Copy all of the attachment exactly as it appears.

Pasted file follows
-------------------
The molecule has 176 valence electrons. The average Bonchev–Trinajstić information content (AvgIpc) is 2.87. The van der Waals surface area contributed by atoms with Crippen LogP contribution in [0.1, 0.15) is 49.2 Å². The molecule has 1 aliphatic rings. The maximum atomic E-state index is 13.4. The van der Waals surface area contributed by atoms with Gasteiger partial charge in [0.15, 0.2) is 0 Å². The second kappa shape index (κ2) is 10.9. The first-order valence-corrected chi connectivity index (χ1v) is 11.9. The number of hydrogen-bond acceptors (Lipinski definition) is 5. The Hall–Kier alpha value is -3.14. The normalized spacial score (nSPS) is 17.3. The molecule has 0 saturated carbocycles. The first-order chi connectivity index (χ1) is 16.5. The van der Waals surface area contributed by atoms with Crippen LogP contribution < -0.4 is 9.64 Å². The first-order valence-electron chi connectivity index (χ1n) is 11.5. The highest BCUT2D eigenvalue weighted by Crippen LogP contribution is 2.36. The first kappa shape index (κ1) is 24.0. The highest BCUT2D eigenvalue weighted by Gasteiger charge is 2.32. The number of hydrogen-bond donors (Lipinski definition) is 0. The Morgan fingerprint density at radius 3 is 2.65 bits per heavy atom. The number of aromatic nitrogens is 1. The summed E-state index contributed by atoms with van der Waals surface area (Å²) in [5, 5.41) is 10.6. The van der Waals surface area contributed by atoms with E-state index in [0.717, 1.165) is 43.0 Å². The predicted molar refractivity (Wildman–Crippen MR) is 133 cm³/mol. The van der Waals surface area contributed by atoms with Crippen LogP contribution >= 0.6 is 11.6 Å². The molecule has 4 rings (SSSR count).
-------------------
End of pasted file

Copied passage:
The molecule has 176 valence electrons. The average Bonchev–Trinajstić information content (AvgIpc) is 2.87. The van der Waals surface area contributed by atoms with Crippen LogP contribution in [0.1, 0.15) is 49.2 Å². The molecule has 1 aliphatic rings. The maximum atomic E-state index is 13.4. The van der Waals surface area contributed by atoms with Gasteiger partial charge in [0.15, 0.2) is 0 Å². The second kappa shape index (κ2) is 10.9. The first-order valence-corrected chi connectivity index (χ1v) is 11.9. The number of hydrogen-bond acceptors (Lipinski definition) is 5. The Hall–Kier alpha value is -3.14. The normalized spacial score (nSPS) is 17.3. The molecule has 0 saturated carbocycles. The first-order chi connectivity index (χ1) is 16.5. The van der Waals surface area contributed by atoms with Crippen LogP contribution < -0.4 is 9.64 Å². The first-order valence-electron chi connectivity index (χ1n) is 11.5. The highest BCUT2D eigenvalue weighted by Crippen LogP contribution is 2.36. The first kappa shape index (κ1) is 24.0. The highest BCUT2D eigenvalue weighted by Gasteiger charge is 2.32. The number of hydrogen-bond donors (Lipinski definition) is 0. The Morgan fingerprint density at radius 3 is 2.65 bits per heavy atom. The number of aromatic nitrogens is 1. The summed E-state index contributed by atoms with van der Waals surface area (Å²) in [5, 5.41) is 10.6. The van der Waals surface area contributed by atoms with E-state index in [0.717, 1.165) is 43.0 Å². The predicted molar refractivity (Wildman–Crippen MR) is 133 cm³/mol. The van der Waals surface area contributed by atoms with Crippen LogP contribution >= 0.6 is 11.6 Å². The molecule has 4 rings (SSSR count).